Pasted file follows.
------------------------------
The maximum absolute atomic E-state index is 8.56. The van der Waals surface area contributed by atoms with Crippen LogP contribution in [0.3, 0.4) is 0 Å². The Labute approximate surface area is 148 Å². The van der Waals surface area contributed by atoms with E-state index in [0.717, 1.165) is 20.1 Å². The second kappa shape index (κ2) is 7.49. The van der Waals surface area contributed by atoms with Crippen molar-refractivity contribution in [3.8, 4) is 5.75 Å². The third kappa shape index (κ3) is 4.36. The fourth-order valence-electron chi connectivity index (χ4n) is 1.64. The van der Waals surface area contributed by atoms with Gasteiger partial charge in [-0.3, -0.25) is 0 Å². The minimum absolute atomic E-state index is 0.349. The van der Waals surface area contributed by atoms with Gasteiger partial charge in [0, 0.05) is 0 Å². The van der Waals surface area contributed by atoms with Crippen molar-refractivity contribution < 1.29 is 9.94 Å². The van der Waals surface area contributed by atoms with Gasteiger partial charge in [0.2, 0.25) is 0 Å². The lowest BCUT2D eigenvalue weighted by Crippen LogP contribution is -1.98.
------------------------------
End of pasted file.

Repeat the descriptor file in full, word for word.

The maximum absolute atomic E-state index is 8.56. The van der Waals surface area contributed by atoms with Crippen LogP contribution in [0.3, 0.4) is 0 Å². The Labute approximate surface area is 148 Å². The van der Waals surface area contributed by atoms with E-state index in [0.717, 1.165) is 20.1 Å². The second kappa shape index (κ2) is 7.49. The van der Waals surface area contributed by atoms with Crippen molar-refractivity contribution in [3.8, 4) is 5.75 Å². The third kappa shape index (κ3) is 4.36. The fourth-order valence-electron chi connectivity index (χ4n) is 1.64. The van der Waals surface area contributed by atoms with Gasteiger partial charge in [-0.3, -0.25) is 0 Å². The minimum absolute atomic E-state index is 0.349. The van der Waals surface area contributed by atoms with Gasteiger partial charge in [0, 0.05) is 0 Å². The van der Waals surface area contributed by atoms with Crippen molar-refractivity contribution < 1.29 is 9.94 Å². The van der Waals surface area contributed by atoms with Gasteiger partial charge in [0.2, 0.25) is 0 Å². The lowest BCUT2D eigenvalue weighted by Crippen LogP contribution is -1.98.